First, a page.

Thursday, April 18, 2013

Focusing on Jesus in the Midst of Difficulties


How do we keep our minds on Christ in the midst of difficulties? For anxiety-prone people like me, the answer to this question is extremely important. John Ortberg talked about this in If You Want to Walk on Water, You've Got to Get Out of the Boat. He reaffirmed what I’d learned from one of Beth Moore's studies: whatever we focus our minds on, whatever we meditate on continually, determines the way we think. I love this excerpt from Ortberg’s book: “Psychologist Archibald Hart writes, ‘Research has shown that one's thought life influences every aspect of one's being.’ Whether we are filled with confidence or fear depends on the kind of thoughts that habitually occupy our minds. The way you think creates your attitudes; the way you think shapes your emotions; the way you think governs your behavior; the way you think deeply influences your immune system and vulnerability to illness. Everything about you flows out of the way you think. I believe this is one of those cases where we are simply coming to confirm what the writers of Scriptures knew quite clearly all along. Paul said, 'Do not be conformed to this world, but be transformed by the renewing of your minds.'
The law of exposure is as inviolable as the law of gravity. No one is surprised by the law of gravity. No one says, 'Hey, I dropped this priceless antique crystal vase on cement and it broke. What are the odds of that?' But amazingly enough, people react to the law of exposure in total shock. People are surprised that what their minds are constantly exposed to, attend to, and dwell on eventually comes out in how they feel and what they do.

The events you attend, the material you read (or don't), the music you hear, the images you watch, the conversations you hold, the daydreams you entertain-all are shaping your mind and, ultimately, your character and destiny. This is supremely true when it comes to hope.
Is. 26:3 says, 'Thou wilt keep him in perfect peace, whose mind is stayed on thee.' It all depends on where your mind stays. The good news is that you can put these laws to work for you. If you really want to become a certain kind of person--a hopeful person focused on Christ--you must begin to think thoughts that will produce those characteristics. So we understand why Paul said, 'Think about these things.' When you focus on Christ, these are the kinds of thoughts he will inspire you to think. Therefore you must put your mind in a place that will lead you to think hope-producing thoughts. You need to expose your mind to those resources, books, tapes, people, and conversations that will incline you toward confidence in God. Your mind will think most about what it is most exposed to.”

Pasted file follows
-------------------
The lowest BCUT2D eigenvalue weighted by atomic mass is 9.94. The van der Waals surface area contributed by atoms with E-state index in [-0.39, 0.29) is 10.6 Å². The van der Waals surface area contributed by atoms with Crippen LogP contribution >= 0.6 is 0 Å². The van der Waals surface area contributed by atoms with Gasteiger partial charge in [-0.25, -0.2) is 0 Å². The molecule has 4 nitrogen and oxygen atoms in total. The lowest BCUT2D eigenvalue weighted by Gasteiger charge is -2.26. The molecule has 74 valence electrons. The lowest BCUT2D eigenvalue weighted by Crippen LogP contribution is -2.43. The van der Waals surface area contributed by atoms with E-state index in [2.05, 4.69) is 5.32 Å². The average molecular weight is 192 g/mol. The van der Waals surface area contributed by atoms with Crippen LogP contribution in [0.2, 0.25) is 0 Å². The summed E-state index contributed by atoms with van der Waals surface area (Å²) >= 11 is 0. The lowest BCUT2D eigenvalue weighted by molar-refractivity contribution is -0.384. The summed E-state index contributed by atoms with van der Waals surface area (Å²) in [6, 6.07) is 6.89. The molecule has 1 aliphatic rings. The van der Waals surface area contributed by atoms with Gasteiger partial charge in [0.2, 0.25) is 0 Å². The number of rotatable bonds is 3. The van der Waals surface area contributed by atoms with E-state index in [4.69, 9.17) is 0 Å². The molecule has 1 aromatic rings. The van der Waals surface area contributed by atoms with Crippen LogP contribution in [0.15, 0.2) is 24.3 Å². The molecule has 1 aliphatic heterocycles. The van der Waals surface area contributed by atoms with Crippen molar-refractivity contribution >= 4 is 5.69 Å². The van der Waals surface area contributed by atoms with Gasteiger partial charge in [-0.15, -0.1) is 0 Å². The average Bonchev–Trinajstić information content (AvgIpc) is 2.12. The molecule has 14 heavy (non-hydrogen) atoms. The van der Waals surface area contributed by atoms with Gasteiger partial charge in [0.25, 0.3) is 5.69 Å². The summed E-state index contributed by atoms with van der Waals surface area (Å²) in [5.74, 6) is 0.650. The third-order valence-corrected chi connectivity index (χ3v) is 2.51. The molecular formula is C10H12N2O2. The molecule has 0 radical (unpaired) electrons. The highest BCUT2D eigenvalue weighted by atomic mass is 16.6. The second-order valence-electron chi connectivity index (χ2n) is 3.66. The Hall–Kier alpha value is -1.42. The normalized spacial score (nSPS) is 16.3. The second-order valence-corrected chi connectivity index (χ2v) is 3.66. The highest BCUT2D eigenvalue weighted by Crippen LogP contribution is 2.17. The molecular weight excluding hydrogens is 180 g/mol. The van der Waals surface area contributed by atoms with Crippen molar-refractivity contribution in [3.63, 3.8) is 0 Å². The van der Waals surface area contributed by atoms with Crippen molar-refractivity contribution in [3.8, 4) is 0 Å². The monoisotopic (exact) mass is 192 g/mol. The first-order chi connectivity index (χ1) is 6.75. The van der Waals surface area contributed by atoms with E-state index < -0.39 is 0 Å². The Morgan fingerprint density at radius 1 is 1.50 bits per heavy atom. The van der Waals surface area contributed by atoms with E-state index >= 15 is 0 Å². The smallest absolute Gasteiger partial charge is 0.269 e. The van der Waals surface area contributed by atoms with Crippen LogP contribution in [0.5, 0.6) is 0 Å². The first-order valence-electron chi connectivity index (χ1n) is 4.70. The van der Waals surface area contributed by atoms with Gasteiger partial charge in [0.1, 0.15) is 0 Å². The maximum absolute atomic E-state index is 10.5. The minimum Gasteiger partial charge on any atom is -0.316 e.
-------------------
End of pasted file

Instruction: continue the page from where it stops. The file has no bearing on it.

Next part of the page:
So true!  When I begin the day by praying to God and then reading His Word, and when I sit in silence and listen with my heart to what He’s saying to me, or while I’m engaged in memorizing a few verses, or singing praises to Him, or meditating on a psalm, there is a marked difference in the peace and joy that I have and in my awareness of God's faithfulness and love for me. My blood pressure goes down, and so does my heart rate. My thoughts are pleasant and faith-filled. I feel the peace of God and His Presence. John Ortberg has much more to say about feeding your mind and soul in his book.  

 

2 comments:

stephanie said...

Hi Joni,

Thanks for this post. It's so true. I'm having such difficulty controlling my thoughts and focusing on good things but your post just reminded me to keep pressing forward and to really take captive all the negative and fearful thoughts going through my mind. Thanks for your post. Your blog is always encouraging to me.

Joni said...

Praying God's Word will renew your mind and the Holy Spirit will remind you of verses that will strengthen you. God is for you and is with you always. :)